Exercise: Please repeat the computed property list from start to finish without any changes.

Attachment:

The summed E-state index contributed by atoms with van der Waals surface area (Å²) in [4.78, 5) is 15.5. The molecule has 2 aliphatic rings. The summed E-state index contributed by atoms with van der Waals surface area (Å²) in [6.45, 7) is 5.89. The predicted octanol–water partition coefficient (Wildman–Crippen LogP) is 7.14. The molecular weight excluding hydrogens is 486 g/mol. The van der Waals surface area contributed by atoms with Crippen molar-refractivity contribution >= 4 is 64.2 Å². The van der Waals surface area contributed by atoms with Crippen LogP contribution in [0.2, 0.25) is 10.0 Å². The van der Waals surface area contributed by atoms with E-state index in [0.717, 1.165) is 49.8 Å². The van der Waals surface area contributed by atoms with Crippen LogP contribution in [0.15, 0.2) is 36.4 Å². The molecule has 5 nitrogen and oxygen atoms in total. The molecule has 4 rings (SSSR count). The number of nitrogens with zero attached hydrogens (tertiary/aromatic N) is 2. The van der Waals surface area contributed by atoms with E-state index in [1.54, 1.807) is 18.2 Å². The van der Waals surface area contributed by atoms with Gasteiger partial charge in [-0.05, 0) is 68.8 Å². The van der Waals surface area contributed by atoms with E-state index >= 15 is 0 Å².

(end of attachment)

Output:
The summed E-state index contributed by atoms with van der Waals surface area (Å²) in [4.78, 5) is 15.5. The molecule has 2 aliphatic rings. The summed E-state index contributed by atoms with van der Waals surface area (Å²) in [6.45, 7) is 5.89. The predicted octanol–water partition coefficient (Wildman–Crippen LogP) is 7.14. The molecular weight excluding hydrogens is 486 g/mol. The van der Waals surface area contributed by atoms with Crippen molar-refractivity contribution >= 4 is 64.2 Å². The van der Waals surface area contributed by atoms with Crippen LogP contribution in [0.2, 0.25) is 10.0 Å². The van der Waals surface area contributed by atoms with E-state index in [0.717, 1.165) is 49.8 Å². The van der Waals surface area contributed by atoms with Crippen LogP contribution in [0.15, 0.2) is 36.4 Å². The molecule has 5 nitrogen and oxygen atoms in total. The molecule has 4 rings (SSSR count). The number of nitrogens with zero attached hydrogens (tertiary/aromatic N) is 2. The van der Waals surface area contributed by atoms with E-state index in [1.54, 1.807) is 18.2 Å². The van der Waals surface area contributed by atoms with Gasteiger partial charge in [-0.05, 0) is 68.8 Å². The van der Waals surface area contributed by atoms with E-state index >= 15 is 0 Å².